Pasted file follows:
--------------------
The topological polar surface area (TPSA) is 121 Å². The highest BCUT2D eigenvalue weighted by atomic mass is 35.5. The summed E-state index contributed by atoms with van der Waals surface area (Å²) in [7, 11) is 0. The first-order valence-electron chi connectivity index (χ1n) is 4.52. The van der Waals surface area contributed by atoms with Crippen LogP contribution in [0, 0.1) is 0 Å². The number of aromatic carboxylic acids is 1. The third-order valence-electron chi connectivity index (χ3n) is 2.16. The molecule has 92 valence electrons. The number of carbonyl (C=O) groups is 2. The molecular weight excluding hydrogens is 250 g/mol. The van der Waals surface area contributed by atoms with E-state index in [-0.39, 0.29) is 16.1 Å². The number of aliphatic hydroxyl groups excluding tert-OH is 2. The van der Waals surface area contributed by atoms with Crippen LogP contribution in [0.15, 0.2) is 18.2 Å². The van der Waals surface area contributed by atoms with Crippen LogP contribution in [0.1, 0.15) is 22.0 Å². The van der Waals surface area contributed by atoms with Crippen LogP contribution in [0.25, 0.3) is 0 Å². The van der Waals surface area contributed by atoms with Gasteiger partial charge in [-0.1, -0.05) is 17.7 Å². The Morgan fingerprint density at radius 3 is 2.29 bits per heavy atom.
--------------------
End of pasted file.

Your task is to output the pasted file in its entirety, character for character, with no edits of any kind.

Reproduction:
The topological polar surface area (TPSA) is 121 Å². The highest BCUT2D eigenvalue weighted by atomic mass is 35.5. The summed E-state index contributed by atoms with van der Waals surface area (Å²) in [7, 11) is 0. The first-order valence-electron chi connectivity index (χ1n) is 4.52. The van der Waals surface area contributed by atoms with Crippen LogP contribution in [0, 0.1) is 0 Å². The number of aromatic carboxylic acids is 1. The third-order valence-electron chi connectivity index (χ3n) is 2.16. The molecule has 92 valence electrons. The number of carbonyl (C=O) groups is 2. The molecular weight excluding hydrogens is 250 g/mol. The van der Waals surface area contributed by atoms with E-state index in [-0.39, 0.29) is 16.1 Å². The number of aliphatic hydroxyl groups excluding tert-OH is 2. The van der Waals surface area contributed by atoms with Crippen LogP contribution in [0.15, 0.2) is 18.2 Å². The van der Waals surface area contributed by atoms with Crippen LogP contribution in [0.1, 0.15) is 22.0 Å². The van der Waals surface area contributed by atoms with Crippen LogP contribution in [0.25, 0.3) is 0 Å². The van der Waals surface area contributed by atoms with Gasteiger partial charge in [-0.1, -0.05) is 17.7 Å². The Morgan fingerprint density at radius 3 is 2.29 bits per heavy atom.